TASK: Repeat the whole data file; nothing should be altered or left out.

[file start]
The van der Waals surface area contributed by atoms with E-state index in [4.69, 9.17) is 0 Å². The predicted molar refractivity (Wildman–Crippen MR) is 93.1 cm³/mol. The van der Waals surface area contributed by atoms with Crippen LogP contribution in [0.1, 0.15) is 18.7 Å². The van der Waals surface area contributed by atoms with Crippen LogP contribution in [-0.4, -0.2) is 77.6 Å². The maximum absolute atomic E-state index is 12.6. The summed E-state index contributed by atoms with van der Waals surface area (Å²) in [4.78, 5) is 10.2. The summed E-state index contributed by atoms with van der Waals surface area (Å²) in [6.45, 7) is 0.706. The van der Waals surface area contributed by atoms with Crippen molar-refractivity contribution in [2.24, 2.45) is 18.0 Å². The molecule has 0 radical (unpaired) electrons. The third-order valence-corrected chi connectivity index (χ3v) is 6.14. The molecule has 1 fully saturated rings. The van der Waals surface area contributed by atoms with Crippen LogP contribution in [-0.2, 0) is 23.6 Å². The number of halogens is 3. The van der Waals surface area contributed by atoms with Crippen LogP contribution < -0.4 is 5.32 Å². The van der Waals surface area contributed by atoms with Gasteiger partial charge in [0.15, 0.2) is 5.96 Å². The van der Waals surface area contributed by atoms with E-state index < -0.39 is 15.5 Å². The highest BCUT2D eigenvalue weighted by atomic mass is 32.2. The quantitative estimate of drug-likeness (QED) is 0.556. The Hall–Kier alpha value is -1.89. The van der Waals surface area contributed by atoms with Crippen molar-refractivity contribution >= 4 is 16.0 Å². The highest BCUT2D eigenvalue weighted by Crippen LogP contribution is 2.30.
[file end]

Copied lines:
The van der Waals surface area contributed by atoms with E-state index in [4.69, 9.17) is 0 Å². The predicted molar refractivity (Wildman–Crippen MR) is 93.1 cm³/mol. The van der Waals surface area contributed by atoms with Crippen LogP contribution in [0.1, 0.15) is 18.7 Å². The van der Waals surface area contributed by atoms with Crippen LogP contribution in [-0.4, -0.2) is 77.6 Å². The maximum absolute atomic E-state index is 12.6. The summed E-state index contributed by atoms with van der Waals surface area (Å²) in [4.78, 5) is 10.2. The summed E-state index contributed by atoms with van der Waals surface area (Å²) in [6.45, 7) is 0.706. The van der Waals surface area contributed by atoms with Crippen molar-refractivity contribution in [2.24, 2.45) is 18.0 Å². The molecule has 0 radical (unpaired) electrons. The third-order valence-corrected chi connectivity index (χ3v) is 6.14. The molecule has 1 fully saturated rings. The van der Waals surface area contributed by atoms with Crippen LogP contribution in [-0.2, 0) is 23.6 Å². The number of halogens is 3. The van der Waals surface area contributed by atoms with Crippen LogP contribution < -0.4 is 5.32 Å². The van der Waals surface area contributed by atoms with Gasteiger partial charge in [0.15, 0.2) is 5.96 Å². The van der Waals surface area contributed by atoms with E-state index < -0.39 is 15.5 Å². The highest BCUT2D eigenvalue weighted by atomic mass is 32.2. The quantitative estimate of drug-likeness (QED) is 0.556. The Hall–Kier alpha value is -1.89. The van der Waals surface area contributed by atoms with Crippen molar-refractivity contribution >= 4 is 16.0 Å². The highest BCUT2D eigenvalue weighted by Crippen LogP contribution is 2.30.